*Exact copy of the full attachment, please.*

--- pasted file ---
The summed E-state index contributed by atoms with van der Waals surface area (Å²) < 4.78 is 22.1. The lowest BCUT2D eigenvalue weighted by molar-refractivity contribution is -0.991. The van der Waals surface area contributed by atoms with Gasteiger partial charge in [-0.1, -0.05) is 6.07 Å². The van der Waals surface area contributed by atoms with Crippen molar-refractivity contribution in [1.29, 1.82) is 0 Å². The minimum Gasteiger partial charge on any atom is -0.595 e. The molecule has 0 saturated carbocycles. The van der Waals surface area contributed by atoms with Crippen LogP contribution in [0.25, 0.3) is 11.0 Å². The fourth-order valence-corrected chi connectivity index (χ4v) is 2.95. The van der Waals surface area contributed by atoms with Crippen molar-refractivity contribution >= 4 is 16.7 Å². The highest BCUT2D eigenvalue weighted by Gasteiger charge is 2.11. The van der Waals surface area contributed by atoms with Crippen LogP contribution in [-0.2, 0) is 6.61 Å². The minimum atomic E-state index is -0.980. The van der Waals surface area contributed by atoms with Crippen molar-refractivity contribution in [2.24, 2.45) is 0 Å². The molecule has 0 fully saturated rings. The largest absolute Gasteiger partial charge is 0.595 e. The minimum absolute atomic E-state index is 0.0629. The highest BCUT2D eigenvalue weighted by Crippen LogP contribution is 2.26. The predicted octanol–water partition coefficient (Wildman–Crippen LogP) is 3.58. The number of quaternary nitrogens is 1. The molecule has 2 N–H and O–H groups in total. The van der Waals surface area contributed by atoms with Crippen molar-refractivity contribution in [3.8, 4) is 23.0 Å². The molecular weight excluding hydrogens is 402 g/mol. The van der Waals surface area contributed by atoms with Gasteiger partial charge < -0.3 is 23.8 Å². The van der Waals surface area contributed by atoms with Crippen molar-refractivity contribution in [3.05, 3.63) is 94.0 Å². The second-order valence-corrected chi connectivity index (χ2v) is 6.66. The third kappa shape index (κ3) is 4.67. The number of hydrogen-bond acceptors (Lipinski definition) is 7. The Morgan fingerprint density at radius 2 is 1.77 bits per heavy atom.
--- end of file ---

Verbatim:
The summed E-state index contributed by atoms with van der Waals surface area (Å²) < 4.78 is 22.1. The lowest BCUT2D eigenvalue weighted by molar-refractivity contribution is -0.991. The van der Waals surface area contributed by atoms with Gasteiger partial charge in [-0.1, -0.05) is 6.07 Å². The van der Waals surface area contributed by atoms with Crippen molar-refractivity contribution in [1.29, 1.82) is 0 Å². The minimum Gasteiger partial charge on any atom is -0.595 e. The molecule has 0 saturated carbocycles. The van der Waals surface area contributed by atoms with Crippen LogP contribution in [0.25, 0.3) is 11.0 Å². The fourth-order valence-corrected chi connectivity index (χ4v) is 2.95. The van der Waals surface area contributed by atoms with Crippen molar-refractivity contribution >= 4 is 16.7 Å². The highest BCUT2D eigenvalue weighted by Gasteiger charge is 2.11. The van der Waals surface area contributed by atoms with Crippen LogP contribution in [-0.2, 0) is 6.61 Å². The minimum atomic E-state index is -0.980. The van der Waals surface area contributed by atoms with Crippen molar-refractivity contribution in [2.24, 2.45) is 0 Å². The molecule has 0 fully saturated rings. The largest absolute Gasteiger partial charge is 0.595 e. The minimum absolute atomic E-state index is 0.0629. The highest BCUT2D eigenvalue weighted by Crippen LogP contribution is 2.26. The predicted octanol–water partition coefficient (Wildman–Crippen LogP) is 3.58. The number of quaternary nitrogens is 1. The molecule has 2 N–H and O–H groups in total. The van der Waals surface area contributed by atoms with Crippen molar-refractivity contribution in [3.8, 4) is 23.0 Å². The molecular weight excluding hydrogens is 402 g/mol. The van der Waals surface area contributed by atoms with Gasteiger partial charge < -0.3 is 23.8 Å². The van der Waals surface area contributed by atoms with Crippen molar-refractivity contribution in [3.05, 3.63) is 94.0 Å². The second-order valence-corrected chi connectivity index (χ2v) is 6.66. The third kappa shape index (κ3) is 4.67. The number of hydrogen-bond acceptors (Lipinski definition) is 7. The Morgan fingerprint density at radius 2 is 1.77 bits per heavy atom.